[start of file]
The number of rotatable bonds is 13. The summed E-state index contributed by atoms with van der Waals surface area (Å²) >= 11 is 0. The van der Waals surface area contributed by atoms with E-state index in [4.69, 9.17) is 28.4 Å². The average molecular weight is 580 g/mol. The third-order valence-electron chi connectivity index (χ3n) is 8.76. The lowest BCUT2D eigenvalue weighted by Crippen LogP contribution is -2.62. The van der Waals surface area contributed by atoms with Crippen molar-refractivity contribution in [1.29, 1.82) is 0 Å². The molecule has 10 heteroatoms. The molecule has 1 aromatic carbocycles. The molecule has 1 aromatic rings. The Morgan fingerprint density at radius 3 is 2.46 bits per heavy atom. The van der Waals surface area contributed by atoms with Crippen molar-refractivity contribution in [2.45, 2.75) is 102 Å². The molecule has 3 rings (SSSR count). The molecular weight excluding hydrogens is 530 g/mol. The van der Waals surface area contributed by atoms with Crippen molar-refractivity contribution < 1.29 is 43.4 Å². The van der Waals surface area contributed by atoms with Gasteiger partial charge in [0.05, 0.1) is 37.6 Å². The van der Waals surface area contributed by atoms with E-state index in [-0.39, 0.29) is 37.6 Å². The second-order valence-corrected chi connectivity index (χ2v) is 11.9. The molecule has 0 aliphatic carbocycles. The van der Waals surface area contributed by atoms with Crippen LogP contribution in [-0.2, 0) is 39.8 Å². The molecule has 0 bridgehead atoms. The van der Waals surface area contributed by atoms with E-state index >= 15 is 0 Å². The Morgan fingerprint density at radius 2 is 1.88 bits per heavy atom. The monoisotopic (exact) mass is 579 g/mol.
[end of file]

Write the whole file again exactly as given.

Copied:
The number of rotatable bonds is 13. The summed E-state index contributed by atoms with van der Waals surface area (Å²) >= 11 is 0. The van der Waals surface area contributed by atoms with E-state index in [4.69, 9.17) is 28.4 Å². The average molecular weight is 580 g/mol. The third-order valence-electron chi connectivity index (χ3n) is 8.76. The lowest BCUT2D eigenvalue weighted by Crippen LogP contribution is -2.62. The van der Waals surface area contributed by atoms with Crippen molar-refractivity contribution in [1.29, 1.82) is 0 Å². The molecule has 10 heteroatoms. The molecule has 1 aromatic carbocycles. The molecule has 1 aromatic rings. The Morgan fingerprint density at radius 3 is 2.46 bits per heavy atom. The van der Waals surface area contributed by atoms with Crippen molar-refractivity contribution in [2.45, 2.75) is 102 Å². The molecule has 3 rings (SSSR count). The molecular weight excluding hydrogens is 530 g/mol. The van der Waals surface area contributed by atoms with Crippen molar-refractivity contribution < 1.29 is 43.4 Å². The van der Waals surface area contributed by atoms with Gasteiger partial charge in [0.05, 0.1) is 37.6 Å². The van der Waals surface area contributed by atoms with E-state index in [-0.39, 0.29) is 37.6 Å². The second-order valence-corrected chi connectivity index (χ2v) is 11.9. The molecule has 0 aliphatic carbocycles. The van der Waals surface area contributed by atoms with Crippen LogP contribution in [-0.2, 0) is 39.8 Å². The molecule has 0 bridgehead atoms. The van der Waals surface area contributed by atoms with E-state index >= 15 is 0 Å². The Morgan fingerprint density at radius 2 is 1.88 bits per heavy atom. The monoisotopic (exact) mass is 579 g/mol.